King Hsüan of Ch`i asked K`uang Ching: "Do the literati gamble?" "No, they don't." "Why?" asked the King. In reply K`uang Ching said: "The gamblers make much of the owl dice. 23 The winner of the owl dice, however, has to kill 24 it. Thus, to kill the owl dice is to kill the object of esteem. The literati, regarding this as harmful to righteousness, refrain from gambling." "Do the literati shoot birds with stringed arrows?" asked the King further. "No, they don't. To shoot birds with stringed arrows is to shoot above from below. This is the same as the subjects who injure the ruler. The literati, regarding this as harmful to righteousness, refrain from shooting with stringed arrows." "Do the literati play the instrument Sê?" asked the King furthermore. "No, they don't. Indeed, that kind of harp gets large sounds from small strings and small sounds from large strings. This is the same as the large and the small reversing their order and high and low exchanging status. The literati, regarding this as harmful to righteousness, refrain from playing the Sê instrument." "Good," said King Hsüan.
Chung-ni said, "Better let the people flatter the superior than let them flatter the inferior". 25
Chü was a retired scholar in Ch`i; Ch`uan in Wey. The Rulers of Ch`i and Wey were not enlightened and not able to penetrate into the actual conditions within the boundaries, and both followed the words of the attendants. Therefore, the two men used gold and jade and sought to join governmental service.
Hsi-mên, while Magistrate of Yeh, was clean and honest and had no self-interest even as small as the tip of an autumn spikelet. He was, however, very indifferent towards the courtiers. Therefore the courtiers joined one another and together did him an ill turn. After one yeat of his term, he handed in his report on local finance; then the Ruler took back his official seal. Thereupon he presented to the Ruler his own petition saying: "Formerly thy servant did not know how to be Magistrate of Yeh. Now that thy servant has the right way, may he petition for the seal in order to govern Yeh again? If his work is again not equal to the official duty, may Your Highness sentence him to capital punishment with axe and anvil." Marquis Wên, unable to bear dismissing him, gave him the post again. Pao, accordingly, imposed heavy taxes upon the hundred surnames and began to bribe the courtiers as promptly as possible. After one year he handed in his report. This time Marquis Wên went out to welcome him and even made bows to him. In response Pao said: "During the preceding year thy servant governed Yeh for Your Highness's sake, but Your Highness took away the official seal of thy servant. This year thy servant governed Yeh for the courtiers' sake, but Your Highness makes bows to thy servant. Thy servant is no longer able to govern the place." So saying he returned the seal and took his leave. Marquis Wên, refusing to accept the seal, said: "Formerly I did not know you but now know you well. Please do now well govern the place for my sake." So saying he did not accept the resignation.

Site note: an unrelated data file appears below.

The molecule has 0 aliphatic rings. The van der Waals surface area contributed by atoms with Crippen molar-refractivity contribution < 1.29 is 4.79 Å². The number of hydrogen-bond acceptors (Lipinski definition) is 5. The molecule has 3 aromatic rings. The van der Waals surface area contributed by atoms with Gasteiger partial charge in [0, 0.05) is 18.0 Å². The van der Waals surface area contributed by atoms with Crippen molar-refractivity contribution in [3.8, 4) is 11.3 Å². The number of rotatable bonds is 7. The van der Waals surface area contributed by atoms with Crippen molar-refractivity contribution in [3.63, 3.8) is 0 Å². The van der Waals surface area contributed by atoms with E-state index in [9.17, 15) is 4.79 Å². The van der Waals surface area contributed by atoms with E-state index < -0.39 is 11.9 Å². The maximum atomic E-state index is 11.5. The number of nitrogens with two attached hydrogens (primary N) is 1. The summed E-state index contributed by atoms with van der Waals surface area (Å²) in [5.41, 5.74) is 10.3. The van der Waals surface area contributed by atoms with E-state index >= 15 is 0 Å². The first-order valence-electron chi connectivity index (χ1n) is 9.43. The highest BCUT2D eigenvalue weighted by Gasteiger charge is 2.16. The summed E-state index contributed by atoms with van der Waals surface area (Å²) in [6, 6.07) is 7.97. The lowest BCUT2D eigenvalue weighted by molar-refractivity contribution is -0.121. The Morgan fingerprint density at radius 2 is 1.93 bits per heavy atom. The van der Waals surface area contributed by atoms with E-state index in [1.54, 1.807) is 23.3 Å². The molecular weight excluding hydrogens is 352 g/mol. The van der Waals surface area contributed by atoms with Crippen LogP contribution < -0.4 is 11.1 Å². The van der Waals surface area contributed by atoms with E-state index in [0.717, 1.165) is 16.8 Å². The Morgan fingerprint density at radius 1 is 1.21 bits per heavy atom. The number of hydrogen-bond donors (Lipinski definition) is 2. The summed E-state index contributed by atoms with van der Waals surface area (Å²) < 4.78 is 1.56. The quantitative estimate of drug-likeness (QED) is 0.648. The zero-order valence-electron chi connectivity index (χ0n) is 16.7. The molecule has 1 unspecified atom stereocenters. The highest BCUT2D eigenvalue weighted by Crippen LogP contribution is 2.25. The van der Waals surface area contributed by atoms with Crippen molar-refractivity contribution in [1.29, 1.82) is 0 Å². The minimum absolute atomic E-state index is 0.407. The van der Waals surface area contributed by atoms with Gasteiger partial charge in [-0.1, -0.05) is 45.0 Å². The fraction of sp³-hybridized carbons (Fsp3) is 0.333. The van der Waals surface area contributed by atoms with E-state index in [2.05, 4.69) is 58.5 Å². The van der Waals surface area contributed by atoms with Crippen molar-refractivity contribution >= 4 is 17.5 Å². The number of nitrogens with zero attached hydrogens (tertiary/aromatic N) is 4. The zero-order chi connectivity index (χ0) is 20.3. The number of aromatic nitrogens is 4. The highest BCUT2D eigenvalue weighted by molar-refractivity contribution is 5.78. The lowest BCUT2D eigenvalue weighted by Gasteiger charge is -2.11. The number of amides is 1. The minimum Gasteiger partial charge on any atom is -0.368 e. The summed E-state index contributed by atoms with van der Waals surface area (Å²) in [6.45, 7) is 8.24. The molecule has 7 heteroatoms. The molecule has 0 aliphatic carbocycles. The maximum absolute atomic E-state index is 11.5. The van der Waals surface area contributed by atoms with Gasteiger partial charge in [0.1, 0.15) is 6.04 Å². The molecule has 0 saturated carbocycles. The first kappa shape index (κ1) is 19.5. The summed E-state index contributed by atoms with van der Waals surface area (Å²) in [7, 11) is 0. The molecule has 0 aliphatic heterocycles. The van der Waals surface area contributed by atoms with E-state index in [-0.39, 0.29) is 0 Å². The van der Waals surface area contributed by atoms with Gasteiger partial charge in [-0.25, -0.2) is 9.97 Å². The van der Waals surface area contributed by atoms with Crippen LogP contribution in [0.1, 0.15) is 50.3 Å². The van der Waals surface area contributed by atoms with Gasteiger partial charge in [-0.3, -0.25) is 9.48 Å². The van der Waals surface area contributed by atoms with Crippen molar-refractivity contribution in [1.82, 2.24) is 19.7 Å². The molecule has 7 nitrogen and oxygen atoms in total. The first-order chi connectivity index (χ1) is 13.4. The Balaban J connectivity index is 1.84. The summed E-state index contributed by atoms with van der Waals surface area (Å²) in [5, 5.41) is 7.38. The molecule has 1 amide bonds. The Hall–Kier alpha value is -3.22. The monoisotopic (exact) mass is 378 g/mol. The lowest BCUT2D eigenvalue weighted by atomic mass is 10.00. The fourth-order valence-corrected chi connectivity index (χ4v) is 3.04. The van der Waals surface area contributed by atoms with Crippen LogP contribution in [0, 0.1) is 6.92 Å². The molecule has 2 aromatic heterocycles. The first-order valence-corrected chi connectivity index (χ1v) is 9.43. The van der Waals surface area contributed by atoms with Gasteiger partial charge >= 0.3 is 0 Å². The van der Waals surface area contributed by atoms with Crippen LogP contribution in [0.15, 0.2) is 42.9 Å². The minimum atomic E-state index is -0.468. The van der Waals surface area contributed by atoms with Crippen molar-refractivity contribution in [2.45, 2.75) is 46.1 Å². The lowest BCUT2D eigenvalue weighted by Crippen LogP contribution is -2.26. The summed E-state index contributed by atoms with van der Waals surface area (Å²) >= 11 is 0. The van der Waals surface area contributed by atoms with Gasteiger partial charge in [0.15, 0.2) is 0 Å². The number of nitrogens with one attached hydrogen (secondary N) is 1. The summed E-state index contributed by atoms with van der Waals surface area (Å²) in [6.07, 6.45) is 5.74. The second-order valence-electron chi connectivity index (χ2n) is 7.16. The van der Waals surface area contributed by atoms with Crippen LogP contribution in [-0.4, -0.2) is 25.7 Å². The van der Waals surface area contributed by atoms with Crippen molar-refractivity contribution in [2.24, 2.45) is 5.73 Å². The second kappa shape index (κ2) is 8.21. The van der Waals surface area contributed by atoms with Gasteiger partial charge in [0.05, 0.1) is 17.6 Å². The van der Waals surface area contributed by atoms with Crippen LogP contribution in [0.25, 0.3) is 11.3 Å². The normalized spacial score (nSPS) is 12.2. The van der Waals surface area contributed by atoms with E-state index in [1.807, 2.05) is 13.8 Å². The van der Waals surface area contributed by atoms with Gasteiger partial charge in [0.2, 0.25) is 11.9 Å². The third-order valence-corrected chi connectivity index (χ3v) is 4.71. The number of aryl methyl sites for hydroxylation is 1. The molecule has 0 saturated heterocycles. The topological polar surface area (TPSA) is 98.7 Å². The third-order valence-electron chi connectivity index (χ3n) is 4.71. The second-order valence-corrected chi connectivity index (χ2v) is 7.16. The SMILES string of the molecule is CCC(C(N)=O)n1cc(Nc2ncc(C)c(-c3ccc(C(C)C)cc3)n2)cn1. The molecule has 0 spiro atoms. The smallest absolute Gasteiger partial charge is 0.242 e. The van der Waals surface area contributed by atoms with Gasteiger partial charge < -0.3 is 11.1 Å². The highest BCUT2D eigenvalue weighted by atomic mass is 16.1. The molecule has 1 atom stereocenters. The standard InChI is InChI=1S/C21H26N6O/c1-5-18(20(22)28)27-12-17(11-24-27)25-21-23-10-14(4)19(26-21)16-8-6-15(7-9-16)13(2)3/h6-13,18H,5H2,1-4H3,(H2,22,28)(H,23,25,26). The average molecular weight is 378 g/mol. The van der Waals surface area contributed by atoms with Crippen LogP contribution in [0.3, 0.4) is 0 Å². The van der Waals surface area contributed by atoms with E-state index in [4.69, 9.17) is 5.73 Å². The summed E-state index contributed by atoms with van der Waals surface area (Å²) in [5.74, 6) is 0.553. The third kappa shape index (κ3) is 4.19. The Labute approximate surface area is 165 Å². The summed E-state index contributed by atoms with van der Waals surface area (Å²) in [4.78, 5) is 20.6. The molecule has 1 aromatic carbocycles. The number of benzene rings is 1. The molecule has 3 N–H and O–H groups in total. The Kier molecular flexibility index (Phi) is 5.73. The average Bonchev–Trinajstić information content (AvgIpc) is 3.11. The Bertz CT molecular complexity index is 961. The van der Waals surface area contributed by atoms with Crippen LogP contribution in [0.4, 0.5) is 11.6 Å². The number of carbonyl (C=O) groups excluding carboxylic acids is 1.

In Ch`i once the son of a dog-like thief 26 and the son of a legless man played together and boasted before each other. The thief's son said: "My father's fur-coat alone has a tail." "My father alone never falls short of trousers 27 even in cold winter," said the other boy.
Tzŭ-ch`o said: "Nobody is able to draw a square with the left hand and a circle with the right hand at the same time."
Expel ants with meat! Then ants will multiply. Drive flies away with fish! Then flies will come nearer and nearer.
Once Duke Huan said to Kuan Chung: "Official posts are few, but office-hunters are many. Over this I am worried." "If Your Highness grants the attendants no request but awards men with emoluments only in accordance with their abilities and gives men official posts only in correspondence to their merits, then nobody dare hunt any office. What will Your Highness be worried about then?"
Viscount Hsüan of Han said: "My horses have had an abundance of madder 28 and grain. But why are they so skinny? I am worried over it." In reply Chou Shih said: "If the stableman feeds them with all the beans and grain, then they are bound to become fat. But suppose he give them much in the name but little in fact. Then they are bound to become skinny. If Your Highness does not investigate the causes of the fact but remains seated and worried over it, the horses never will become fat."
Duke Huan asked Kuan Chung about the appointment of officials to different posts. Kuan Chung said: "With reference to eloquence and penetration in wording, honesty and integrity in money, and knowledge of human affairs, thy servant is not as good as Hsien Shang. May Your Highness appoint him Supreme Judge! With reference to the manners in ascending and descending steps and courtesies shown to guests, thy servant is not as good as Hsi P`êng. May Your Highness appoint him Supreme Usher. In matters of cultivating grass lands, collecting taxes from towns, opening up wildernesses, and growing grain, thy servant is not as good as Ning Wu. May Your Highness appoint him Minister of Agriculture. Regarding the ability to make the warriors look upon death as going home when the three armies 29 have already formed in line, thy servant is not as good as Prince Ch`êng-fu. May Your Highness appoint him Minister of War. In moving against the facial expression of the ruler and making utmost remonstrations, I am not as good as Tung-kuo Ya. May Your Highness appoint him Minister of Censorship. To govern the Ch`i State, these five gentlemen are sufficient. If our Highness wants to become Hegemonic Ruler, I-wu is here at his service." 30
Yü 31 Hsien-pai was Premier of Chin. 32 Beneath his reception hall there grew beans and weeds and outside his gate thorns and brambles. He never had two courses at a meal nor two sheets on the chair. None of his concubines wore silk. At home he gave no grain to his horses. When out, he never took his carriage. Hearing this, Shu Hsiang told Miao Pêng-huang about it. Pêng-huang, disapproving such a life, said: "This is to win the hearts of the subordinate people with the rank and emolument bestowed by the sovereign."